William Dalrymple takes to smartphone photography to make the ‘vision count’

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Updated: June 26, 2016 7:05:29 AM

Noted writer-historian William Dalrymple rediscovers his other passion with a new book, not on history, but photographs, that too clicked with a smartphone

WHEN NOTED writer-historian William Dalrymple is not busy penning down his thoughts or working on his next bestseller, he’s probably clicking pictures with his Samsung Galaxy Note smartphone. Not too many people know that the 51-year-old author of books such as City of Djinns (1994), White Mughals (2002), Nine Lives: In Search of the Sacred in Modern India (2009) and Return of a King:

The Battle for Afghanistan (2012) has more to his writings than meets the eye, as he comes out with A Writer’s Eye, a new book of photographs taken by him with a smartphone camera.

In an interview with FE, Dalrymple tells us about his journey of rediscovery, passion for photography and source of inspiration for his latest work, among others…

On photography being in his blood

Photography for me long preceded writing. In fact, it is in my blood. My Calcutta-born, part-Bengali great-great-aunt was Julia Margaret Cameron, one of the greatest photographers of the 19th century. As a child in Scotland, I used to leaf through her portraits in the albums we had at home and envy the world she had created and her ability to make such luminous, telling and painterly portraits with a camera.

On starting young

I have taken photographs since I was first given a tiny Kodak for my seventh birthday. When I was 15 years old, I was left with some

money by a relative and spent it on a fabulous Contax 35mm SLR with a pin-sharp Carl Zeiss T lens. For the next five years, I spent much of my time in the school dark room, emerging after several hours, stinking of fixer, with water-logged hands and developer splashed all over my clothes, but clutching a precious sheaf of 10×8 prints.

On writing taking over from photography

In time, however, writing took over from photography as my artistic outlet, and my precious Contax came to languish unused in its bag in a cupboard. It is only in the past 18 months, since I jettisoned my last BlackBerry for a Samsung Galaxy Note, that I have rediscovered my passion for photography.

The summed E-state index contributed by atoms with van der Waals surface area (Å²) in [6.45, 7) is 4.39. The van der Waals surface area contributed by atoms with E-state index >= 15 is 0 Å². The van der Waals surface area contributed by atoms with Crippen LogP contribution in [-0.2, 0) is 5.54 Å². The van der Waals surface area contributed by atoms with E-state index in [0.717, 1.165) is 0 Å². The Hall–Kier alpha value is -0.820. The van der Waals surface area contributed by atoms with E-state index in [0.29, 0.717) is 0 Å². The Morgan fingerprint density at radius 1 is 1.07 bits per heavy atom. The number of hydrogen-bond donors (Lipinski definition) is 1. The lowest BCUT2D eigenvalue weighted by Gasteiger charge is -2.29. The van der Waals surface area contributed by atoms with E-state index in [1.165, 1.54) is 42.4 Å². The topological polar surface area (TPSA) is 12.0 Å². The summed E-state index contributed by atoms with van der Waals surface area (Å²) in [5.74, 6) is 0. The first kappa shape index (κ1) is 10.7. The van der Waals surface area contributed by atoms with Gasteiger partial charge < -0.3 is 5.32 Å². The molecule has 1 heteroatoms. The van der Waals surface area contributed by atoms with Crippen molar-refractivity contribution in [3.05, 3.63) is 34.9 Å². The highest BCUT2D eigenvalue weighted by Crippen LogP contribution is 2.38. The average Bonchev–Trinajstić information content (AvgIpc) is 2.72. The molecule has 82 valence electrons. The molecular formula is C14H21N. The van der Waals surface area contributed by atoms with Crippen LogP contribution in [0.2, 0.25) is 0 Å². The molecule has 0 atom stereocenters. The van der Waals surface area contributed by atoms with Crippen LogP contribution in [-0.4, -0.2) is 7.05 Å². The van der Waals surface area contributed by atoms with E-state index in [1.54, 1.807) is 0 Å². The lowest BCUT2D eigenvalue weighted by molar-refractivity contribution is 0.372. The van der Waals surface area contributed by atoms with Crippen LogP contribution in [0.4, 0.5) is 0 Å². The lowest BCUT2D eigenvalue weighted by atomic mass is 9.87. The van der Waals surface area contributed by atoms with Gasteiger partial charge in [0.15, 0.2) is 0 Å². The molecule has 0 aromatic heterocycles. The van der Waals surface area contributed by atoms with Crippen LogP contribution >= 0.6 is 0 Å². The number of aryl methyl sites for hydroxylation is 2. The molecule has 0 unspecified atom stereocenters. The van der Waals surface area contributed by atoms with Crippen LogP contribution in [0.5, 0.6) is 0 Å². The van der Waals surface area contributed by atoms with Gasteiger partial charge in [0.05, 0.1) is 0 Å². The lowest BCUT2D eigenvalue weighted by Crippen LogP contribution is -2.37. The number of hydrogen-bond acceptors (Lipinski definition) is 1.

On his book of photographs

The 60-odd images used in the book have been culled from the past 18 months of travels from Leh to Lindisfarne (England), from the Hindu Kush to the Lammermuirs (Scotland) and across the rolling hills south of

Sienna (Poland). Certainly, they have been inspired by the same travels and there are common themes—Mughal architecture, the ruins of Afghanistan, the domes of Golconda—but the photographs show, I think, a taste for the dark and remote, the moody and the atmospheric, perhaps even the Gothic, that I don’t think is there in my books or articles and which slightly surprises even me.

On his inspiration for the book

The primary inspiration has been my travels, and this collection is a record of a restless year, between books, when I took the opportunity to visit some of the world’s remotest places, especially in central Asia.

On the use of a smartphone camera

Through all these travels, I carried my humble Samsung mobile phone. I get a particular pleasure out of the immediacy and the lack of pretension inherent in using a mobile phone to record the world around me. For photography should always be about the eye, not the equipment. It is the vision that counts, not the camera.

On the use of black and white images

I always preferred black and white, partly because it allowed me to develop and edit my own prints, but mainly because black and white seemed a much more daring and exciting world, full of artistic possibilities.

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